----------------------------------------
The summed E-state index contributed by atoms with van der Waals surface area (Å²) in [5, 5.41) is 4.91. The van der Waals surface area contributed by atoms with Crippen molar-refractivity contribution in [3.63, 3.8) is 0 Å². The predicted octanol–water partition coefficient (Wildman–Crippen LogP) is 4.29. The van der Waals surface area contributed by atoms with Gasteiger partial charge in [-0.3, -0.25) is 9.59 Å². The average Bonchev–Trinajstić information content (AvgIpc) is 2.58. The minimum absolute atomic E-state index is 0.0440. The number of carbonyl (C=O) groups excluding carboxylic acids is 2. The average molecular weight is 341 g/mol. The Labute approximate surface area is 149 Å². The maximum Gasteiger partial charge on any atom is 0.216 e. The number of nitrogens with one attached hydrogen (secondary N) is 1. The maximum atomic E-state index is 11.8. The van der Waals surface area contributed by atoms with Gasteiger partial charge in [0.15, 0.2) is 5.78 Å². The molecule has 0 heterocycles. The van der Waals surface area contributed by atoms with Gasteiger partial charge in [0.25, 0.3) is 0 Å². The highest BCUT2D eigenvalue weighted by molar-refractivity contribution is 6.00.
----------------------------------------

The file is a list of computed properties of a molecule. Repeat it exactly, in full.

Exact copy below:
The summed E-state index contributed by atoms with van der Waals surface area (Å²) in [5, 5.41) is 4.91. The van der Waals surface area contributed by atoms with Crippen molar-refractivity contribution in [3.63, 3.8) is 0 Å². The predicted octanol–water partition coefficient (Wildman–Crippen LogP) is 4.29. The van der Waals surface area contributed by atoms with Gasteiger partial charge in [-0.3, -0.25) is 9.59 Å². The average Bonchev–Trinajstić information content (AvgIpc) is 2.58. The minimum absolute atomic E-state index is 0.0440. The number of carbonyl (C=O) groups excluding carboxylic acids is 2. The average molecular weight is 341 g/mol. The Labute approximate surface area is 149 Å². The maximum Gasteiger partial charge on any atom is 0.216 e. The number of nitrogens with one attached hydrogen (secondary N) is 1. The maximum atomic E-state index is 11.8. The van der Waals surface area contributed by atoms with Gasteiger partial charge in [0.15, 0.2) is 5.78 Å². The molecule has 0 heterocycles. The van der Waals surface area contributed by atoms with Gasteiger partial charge in [0.25, 0.3) is 0 Å². The highest BCUT2D eigenvalue weighted by molar-refractivity contribution is 6.00.